Date of Award


Document Type


Degree Name

Doctor of Philosophy (PhD)

Legacy Department

Planning, Design, and the Built Environment

Committee Chair/Advisor

Worzala, Elaine

Committee Member

Baldwin , Elizabeth

Committee Member

Ellis , Cliff

Committee Member

Klotz , Leidy


Sustainable real estate is a growing sector within the commercial real estate industry, yet there is still a lack of consistency among the multitude of sustainability performance measurements and reporting requirements around the world. As a result of this confusion, stakeholders have developed different strategies and requirements for sustainability, which in turn makes it difficult to communicate with other stakeholders about sustainability in real estate. Without the ability to communicate with other stakeholders about sustainability efforts, comparison of sustainable real estate becomes a challenge, thus impeding progress towards a competitive sustainable real estate market.
This study presents the results of a Delphi study that was completed in the United States in 2011-12. A modified Delphi Method was used to investigate the nature of performance measurements and reporting requirements used in the sustainable real estate market, as well as their impact on the related decision-making process used by each of the major stakeholders in the real estate process. For the purpose of this study, the real estate stakeholders include: public and private real estate investors, corporate users, tenants and developers in the United States. The first round of the Delphi was conducted as in-depth interviews with fourteen expert panelists that represent each of the stakeholder groups to gain a deeper insight into the sustainability thought processes and decision-making strategies that have been used by these experts. Interviews were then transcribed and coded using MaxQDA software. The second round consisted of follow-up conversations, either by phone or email, related to specific topics that had emerged during the first round of interviews. During this round Delphi panelists were also given the opportunity to vet the information from the first round of interviews. Experts were able to make additional comments to clarify statements that they perceived had come from their own first interviews and comments on topics that emerged in other interviews but had not initially been discussed in their interview. The third round of the Delphi process utilized an e-questionnaire to clarify the findings and highlight the areas in which the U.S. real estate industry has begun to align on sustainability issues, as well as those areas of disconnect which still make comparison of sustainable real estate a challenge, in an effort to improve communication among stakeholders - and ultimately competition in the sustainable real estate market.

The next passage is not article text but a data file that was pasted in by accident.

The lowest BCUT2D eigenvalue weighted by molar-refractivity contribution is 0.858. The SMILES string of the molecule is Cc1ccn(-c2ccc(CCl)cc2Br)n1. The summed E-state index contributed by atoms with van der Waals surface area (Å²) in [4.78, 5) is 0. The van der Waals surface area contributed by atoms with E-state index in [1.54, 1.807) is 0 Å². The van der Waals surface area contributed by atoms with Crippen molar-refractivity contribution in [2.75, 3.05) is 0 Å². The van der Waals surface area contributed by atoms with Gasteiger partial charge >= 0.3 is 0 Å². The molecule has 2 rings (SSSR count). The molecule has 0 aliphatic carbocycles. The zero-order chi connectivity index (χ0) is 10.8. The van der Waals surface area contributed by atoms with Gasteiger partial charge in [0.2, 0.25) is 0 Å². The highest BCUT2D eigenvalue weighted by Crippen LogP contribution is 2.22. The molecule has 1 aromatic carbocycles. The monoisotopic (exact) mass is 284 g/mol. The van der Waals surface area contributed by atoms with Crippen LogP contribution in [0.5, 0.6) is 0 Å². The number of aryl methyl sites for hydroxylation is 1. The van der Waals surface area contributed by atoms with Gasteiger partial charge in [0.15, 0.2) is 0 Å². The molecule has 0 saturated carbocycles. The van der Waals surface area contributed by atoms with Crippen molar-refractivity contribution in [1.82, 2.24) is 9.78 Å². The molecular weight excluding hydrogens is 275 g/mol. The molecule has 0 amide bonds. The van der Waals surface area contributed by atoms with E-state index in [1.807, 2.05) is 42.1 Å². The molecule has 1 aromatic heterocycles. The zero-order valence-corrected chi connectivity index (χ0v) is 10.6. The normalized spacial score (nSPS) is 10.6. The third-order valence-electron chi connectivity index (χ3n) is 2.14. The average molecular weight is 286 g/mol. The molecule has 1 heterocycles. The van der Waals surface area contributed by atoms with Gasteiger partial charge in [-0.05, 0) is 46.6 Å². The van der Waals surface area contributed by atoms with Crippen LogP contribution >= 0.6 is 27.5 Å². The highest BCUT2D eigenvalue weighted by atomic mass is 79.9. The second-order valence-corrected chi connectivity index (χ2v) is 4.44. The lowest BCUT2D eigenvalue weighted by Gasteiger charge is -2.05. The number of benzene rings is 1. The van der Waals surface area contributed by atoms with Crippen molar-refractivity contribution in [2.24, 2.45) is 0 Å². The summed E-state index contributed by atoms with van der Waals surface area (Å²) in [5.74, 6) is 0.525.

Building on the four generations of sustainability presented by Simons, Slob and Holswilder (2001), results from this research suggest that the U.S. real estate market has turned a corner with respect to sustainability in real estate and has entered a new, post-recession generation of sustainability. However, there are still areas of miscommunication among the stakeholders, and inconsistency with regard to specific performance measurements being used to track and report sustainability efforts.



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